Friday, October 29, 2010

Collinsville, Texas and in the News

Hi All,

We are all delayed for a few weeks as Baby has a rope burn that has made her "limpy".  We are not worried though as plans take shape for resuming our ride.  All 4 of us are safe and sound...and will keep you posted as to what is going on in the meantime with her healing.

Meanwhile I have a few more days of blogging to catch up on that is forthcoming.  And we are happy to say that we were given great press in Gainesville, TX just the other day.  Here is the Links to the News Article and pictures.  For those who have trouble loading is the text of the article below them

Couple hits the trail to help raise awareness of disease

Cooke County — Two riders are in town after hitting the road on horseback for their 1,200-mile “Buffaloo Moon Ranch Legacy Ride for Cancer.”

Megan Carter and Mark Dube started their ride Oct. 10 from her Buffalo Moon Ranch in Faxon, Okla. and roughly estimate they will reach their destination of Largo, Fla. around Valentines Day.

Part of their purpose for the ride is to hear life stories about how cancer has affected people’s lives and they are meeting up with people along the trail. In their own words they are “traveling America by horse to bring hope to families who have been touched by cancer.”

Their Cancer Memorial and Legacy Wall on their website includes the names of people they have met and heard about on their legacy ride.

Their travel style is similar to that of Anthony Bordain, whose “No Reservations” on the Travel Channel documents his travels as he takes things as they come each day. Their smart phone which includes the internet and Google maps, is a great trail tool and is helping them to navigate even bridges, interstates and eventually the Mississippi River.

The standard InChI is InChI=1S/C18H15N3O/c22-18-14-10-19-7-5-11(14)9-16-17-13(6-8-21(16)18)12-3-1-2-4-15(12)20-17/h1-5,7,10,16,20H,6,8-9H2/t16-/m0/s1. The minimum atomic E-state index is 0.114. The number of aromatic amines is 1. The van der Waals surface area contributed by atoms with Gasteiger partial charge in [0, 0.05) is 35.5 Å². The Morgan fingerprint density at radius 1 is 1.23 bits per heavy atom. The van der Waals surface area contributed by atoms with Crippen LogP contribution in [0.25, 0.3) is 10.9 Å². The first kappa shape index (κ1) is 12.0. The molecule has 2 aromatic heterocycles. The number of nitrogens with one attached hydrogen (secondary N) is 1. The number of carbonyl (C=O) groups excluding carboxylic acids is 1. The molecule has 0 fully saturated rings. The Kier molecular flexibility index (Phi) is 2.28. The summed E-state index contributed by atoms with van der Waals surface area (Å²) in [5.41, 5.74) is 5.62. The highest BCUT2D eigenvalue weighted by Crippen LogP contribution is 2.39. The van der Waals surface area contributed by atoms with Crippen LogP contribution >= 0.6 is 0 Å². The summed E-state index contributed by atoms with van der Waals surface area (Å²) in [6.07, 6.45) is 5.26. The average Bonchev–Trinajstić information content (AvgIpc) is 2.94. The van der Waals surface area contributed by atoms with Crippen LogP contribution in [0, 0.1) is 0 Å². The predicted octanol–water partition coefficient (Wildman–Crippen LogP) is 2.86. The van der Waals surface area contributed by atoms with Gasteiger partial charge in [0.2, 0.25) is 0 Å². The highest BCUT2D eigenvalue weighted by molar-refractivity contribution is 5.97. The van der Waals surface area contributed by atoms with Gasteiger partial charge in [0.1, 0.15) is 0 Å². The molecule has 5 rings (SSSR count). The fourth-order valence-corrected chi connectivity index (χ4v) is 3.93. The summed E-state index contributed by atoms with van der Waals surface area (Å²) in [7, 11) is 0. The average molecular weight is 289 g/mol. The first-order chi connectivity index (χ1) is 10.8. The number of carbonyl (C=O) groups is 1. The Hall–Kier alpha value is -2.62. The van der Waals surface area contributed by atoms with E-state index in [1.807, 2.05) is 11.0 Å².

Their travels are recorded on their website at through video and text blogs and a link to their Facebook site. They invite comments and communication as they ride the road.

Prior to hitting Gainesville, they came through Nocona and Muenster on their “trusty steedetes” Baby and Fancy.

“It’s all about them too. We take impeccable care of them,” Carter noted of their horses. “We don’t go very far. Today we only went six miles. Yesterday we went 11. We typically ride three days on and take one day off. It’s very easy on them. We have all the correct, lightweight gear.”

Hosts often help the riders by taking their gear to the next place of rest.

“We have ridden just one day with gear out of the last four, making the miles so easy on our horses,” Carter notes. “A big thank you for all our hosts to make this happen.”

Dube said that although they are “riding as a charity,” Buffalo Moon Ranch is not a non-profit organization.

“Those who want to donate money to help search for a cure for cancer should donate to a cancer charity of choice,” he noted.

They do welcome the help of hosts and sponsors as they venture the trail. They are hoping that suppliers and manufacturers of horse feed and other horse supplies will help them care for their horses and sponsor them.

One way to participate in finding the cure for cancer and bringing hope can be to help the riders and horses out with food and shelter and they continue on the legacy ride. Their next stops are along the Whitesboro, Sherman, Tom Bean and Dorchester trail, so if locals know of a place they can camp out or shelter with someone for the night, Carter and Dube can be contacted easily through their website.

Another way to participate in the legacy race is to join in the ride with your own horse. The rules are participation at a minimum of one day and a maximum of five days unless prior arrangements are made.

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